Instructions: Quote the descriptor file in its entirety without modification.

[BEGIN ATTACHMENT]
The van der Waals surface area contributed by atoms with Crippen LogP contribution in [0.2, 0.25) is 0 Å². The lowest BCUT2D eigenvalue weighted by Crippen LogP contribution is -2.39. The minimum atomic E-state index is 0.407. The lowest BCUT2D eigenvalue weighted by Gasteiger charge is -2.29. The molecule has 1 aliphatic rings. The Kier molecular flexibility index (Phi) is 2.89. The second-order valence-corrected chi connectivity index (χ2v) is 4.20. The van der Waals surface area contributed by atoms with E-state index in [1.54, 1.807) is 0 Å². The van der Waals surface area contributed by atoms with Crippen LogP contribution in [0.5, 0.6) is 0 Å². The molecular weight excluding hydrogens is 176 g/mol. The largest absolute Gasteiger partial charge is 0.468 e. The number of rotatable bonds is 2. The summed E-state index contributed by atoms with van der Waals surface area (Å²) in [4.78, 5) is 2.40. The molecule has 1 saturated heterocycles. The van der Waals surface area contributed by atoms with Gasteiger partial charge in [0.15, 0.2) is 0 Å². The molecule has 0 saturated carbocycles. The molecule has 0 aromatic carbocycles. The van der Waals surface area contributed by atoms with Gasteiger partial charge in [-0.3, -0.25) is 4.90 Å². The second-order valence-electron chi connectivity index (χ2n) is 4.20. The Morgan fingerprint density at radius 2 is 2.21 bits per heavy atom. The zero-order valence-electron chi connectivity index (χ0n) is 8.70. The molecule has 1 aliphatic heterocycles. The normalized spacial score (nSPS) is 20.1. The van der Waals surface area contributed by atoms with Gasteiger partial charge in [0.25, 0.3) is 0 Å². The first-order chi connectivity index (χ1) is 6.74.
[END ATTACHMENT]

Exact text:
The van der Waals surface area contributed by atoms with Crippen LogP contribution in [0.2, 0.25) is 0 Å². The lowest BCUT2D eigenvalue weighted by Crippen LogP contribution is -2.39. The minimum atomic E-state index is 0.407. The lowest BCUT2D eigenvalue weighted by Gasteiger charge is -2.29. The molecule has 1 aliphatic rings. The Kier molecular flexibility index (Phi) is 2.89. The second-order valence-corrected chi connectivity index (χ2v) is 4.20. The van der Waals surface area contributed by atoms with E-state index in [1.54, 1.807) is 0 Å². The van der Waals surface area contributed by atoms with Crippen LogP contribution in [0.5, 0.6) is 0 Å². The molecular weight excluding hydrogens is 176 g/mol. The largest absolute Gasteiger partial charge is 0.468 e. The number of rotatable bonds is 2. The summed E-state index contributed by atoms with van der Waals surface area (Å²) in [4.78, 5) is 2.40. The molecule has 1 saturated heterocycles. The van der Waals surface area contributed by atoms with Gasteiger partial charge in [0.15, 0.2) is 0 Å². The molecule has 0 saturated carbocycles. The molecule has 0 aromatic carbocycles. The van der Waals surface area contributed by atoms with Gasteiger partial charge in [-0.3, -0.25) is 4.90 Å². The second-order valence-electron chi connectivity index (χ2n) is 4.20. The Morgan fingerprint density at radius 2 is 2.21 bits per heavy atom. The zero-order valence-electron chi connectivity index (χ0n) is 8.70. The molecule has 1 aliphatic heterocycles. The normalized spacial score (nSPS) is 20.1. The van der Waals surface area contributed by atoms with Gasteiger partial charge in [0.25, 0.3) is 0 Å². The first-order chi connectivity index (χ1) is 6.74.